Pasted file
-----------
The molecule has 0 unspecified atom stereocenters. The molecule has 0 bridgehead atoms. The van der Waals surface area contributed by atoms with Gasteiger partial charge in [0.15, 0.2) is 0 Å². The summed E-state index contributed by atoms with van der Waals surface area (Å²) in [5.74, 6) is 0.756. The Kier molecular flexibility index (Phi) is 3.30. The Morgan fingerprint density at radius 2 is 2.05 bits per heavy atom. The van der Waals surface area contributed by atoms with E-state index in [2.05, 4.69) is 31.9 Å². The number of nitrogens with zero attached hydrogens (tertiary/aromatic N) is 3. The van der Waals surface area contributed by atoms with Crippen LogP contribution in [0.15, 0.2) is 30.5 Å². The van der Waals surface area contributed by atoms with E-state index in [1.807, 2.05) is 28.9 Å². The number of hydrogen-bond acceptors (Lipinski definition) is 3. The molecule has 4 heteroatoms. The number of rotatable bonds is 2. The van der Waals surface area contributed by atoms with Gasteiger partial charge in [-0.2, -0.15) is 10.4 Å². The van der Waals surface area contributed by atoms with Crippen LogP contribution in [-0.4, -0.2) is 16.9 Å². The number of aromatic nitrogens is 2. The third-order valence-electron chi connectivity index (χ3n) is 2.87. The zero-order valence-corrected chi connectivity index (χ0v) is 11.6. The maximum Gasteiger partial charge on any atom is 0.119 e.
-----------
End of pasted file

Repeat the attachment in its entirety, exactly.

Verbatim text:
The molecule has 0 unspecified atom stereocenters. The molecule has 0 bridgehead atoms. The van der Waals surface area contributed by atoms with Gasteiger partial charge in [0.15, 0.2) is 0 Å². The summed E-state index contributed by atoms with van der Waals surface area (Å²) in [5.74, 6) is 0.756. The Kier molecular flexibility index (Phi) is 3.30. The Morgan fingerprint density at radius 2 is 2.05 bits per heavy atom. The van der Waals surface area contributed by atoms with E-state index in [2.05, 4.69) is 31.9 Å². The number of nitrogens with zero attached hydrogens (tertiary/aromatic N) is 3. The van der Waals surface area contributed by atoms with Crippen LogP contribution in [0.15, 0.2) is 30.5 Å². The van der Waals surface area contributed by atoms with E-state index in [1.807, 2.05) is 28.9 Å². The number of hydrogen-bond acceptors (Lipinski definition) is 3. The molecule has 4 heteroatoms. The number of rotatable bonds is 2. The van der Waals surface area contributed by atoms with Gasteiger partial charge in [-0.2, -0.15) is 10.4 Å². The van der Waals surface area contributed by atoms with Crippen LogP contribution in [-0.4, -0.2) is 16.9 Å². The number of aromatic nitrogens is 2. The third-order valence-electron chi connectivity index (χ3n) is 2.87. The zero-order valence-corrected chi connectivity index (χ0v) is 11.6. The maximum Gasteiger partial charge on any atom is 0.119 e.